STORY #14: Training the Trainers

Hawah Kasat, the Co-Founder / Executive Director at One Common Unity (OCU), has dedicated his life to facilitate interactive workshops, perform, and teach peace. He also leads special trainings for teachers and students in conflict resolution, non-violent communication, positive youth development, social-emotional literacy, mindfulness, social justice, and arts empowerment.

“Training the Trainers”

One Common Unity offers professional development in Peace Education, Social-Emotional Literacy, Mindfulness, and Trauma-Informed Care to educators, administrators, therapists, community organizers, and youth workers who desire to take their skills to the next level. The training provides additional tools for incorporating diversity, equity, and inclusion into a framework of empowerment and creating trauma-informed classrooms and schools. This dynamic training is known as the Fly By Light National Training.

Training the Trainers

Creating fertile ground for growth

This program is important because our schools need support in responding to the shifting dynamics of the classroom and the needs of a rapidly changing world. Outdated and culturally insensitive pedagogical methods can no longer be employed if we want to foster emotionally healthy, vibrant, and successful youth of the future. We can increase the capacity for our youth programs to be successful by taking the time to sharpen our skills together. This is important because when you get people in the same room to share with one another, it becomes obvious what works and what doesn’t—this then creates a fertile ground for growth.

The first step to healing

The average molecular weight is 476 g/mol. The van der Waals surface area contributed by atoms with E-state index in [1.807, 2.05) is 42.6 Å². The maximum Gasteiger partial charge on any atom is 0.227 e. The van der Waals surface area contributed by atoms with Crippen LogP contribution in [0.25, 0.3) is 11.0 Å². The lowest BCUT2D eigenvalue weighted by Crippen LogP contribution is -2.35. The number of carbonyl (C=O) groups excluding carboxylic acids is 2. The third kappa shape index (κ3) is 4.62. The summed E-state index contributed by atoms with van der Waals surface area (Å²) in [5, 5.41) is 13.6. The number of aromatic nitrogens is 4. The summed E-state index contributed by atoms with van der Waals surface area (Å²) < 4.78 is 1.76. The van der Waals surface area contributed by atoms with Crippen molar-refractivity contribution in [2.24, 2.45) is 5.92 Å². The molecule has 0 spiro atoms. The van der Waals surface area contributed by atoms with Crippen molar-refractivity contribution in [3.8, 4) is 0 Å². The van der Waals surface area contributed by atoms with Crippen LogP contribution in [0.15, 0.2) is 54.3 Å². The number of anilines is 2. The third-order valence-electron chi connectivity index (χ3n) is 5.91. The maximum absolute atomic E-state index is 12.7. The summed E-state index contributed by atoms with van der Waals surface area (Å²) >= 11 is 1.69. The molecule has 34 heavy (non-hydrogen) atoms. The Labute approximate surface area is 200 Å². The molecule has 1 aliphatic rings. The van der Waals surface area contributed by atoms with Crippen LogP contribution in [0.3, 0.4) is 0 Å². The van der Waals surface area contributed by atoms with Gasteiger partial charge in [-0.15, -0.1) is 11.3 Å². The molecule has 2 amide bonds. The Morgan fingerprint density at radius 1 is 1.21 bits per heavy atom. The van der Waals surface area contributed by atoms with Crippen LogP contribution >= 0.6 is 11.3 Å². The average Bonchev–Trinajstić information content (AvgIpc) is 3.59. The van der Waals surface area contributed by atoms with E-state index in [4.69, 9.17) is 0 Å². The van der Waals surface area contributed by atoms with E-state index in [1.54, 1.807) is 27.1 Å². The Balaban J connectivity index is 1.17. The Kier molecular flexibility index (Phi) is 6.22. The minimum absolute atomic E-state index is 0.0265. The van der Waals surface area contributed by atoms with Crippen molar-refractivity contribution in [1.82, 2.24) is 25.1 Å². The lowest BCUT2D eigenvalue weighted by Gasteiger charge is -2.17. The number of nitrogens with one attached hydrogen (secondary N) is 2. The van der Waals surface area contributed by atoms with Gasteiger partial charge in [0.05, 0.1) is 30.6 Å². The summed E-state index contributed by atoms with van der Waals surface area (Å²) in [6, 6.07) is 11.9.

One of the challenges our community is facing right now is trying to maintain a culture of positive mental health during this time of multiple crises. There is so much stress and pressure being placed upon individuals undergoing serious economic challenges, job insecurity, and other anxieties which can lead to depressive, negative thought patterns, and sometimes violent episodes. There’s a huge need for us to support those that are being challenged in so many unimaginable ways, especially considering the fact that Washington, DC’s violence and the crime rate is almost 6 times higher than the national average and our DC youth are four times more likely to die by homicide than by the next closest cause. That’s why OCU aims to find innovative holistic ways to engage the mind-body connection in order to understand the various and vast social-emotional needs of our youth.

Understanding and addressing the core problems of our students is what can lead them to become healthy and successful, which will ultimately spill over into higher academic achievement. We cannot expect academic achievement without social-emotional literacy and support. Moreover, racism within the United States has a huge psychological and emotional impact on Black and Brown people across the country, which is why as educators we must learn how to teach with a trauma-informed lens. 

Together we can rebuild, restore, and transform community spaces so that marginalized people don’t continue to feel ostracized. This is the first step to healing. 

National Training

The Training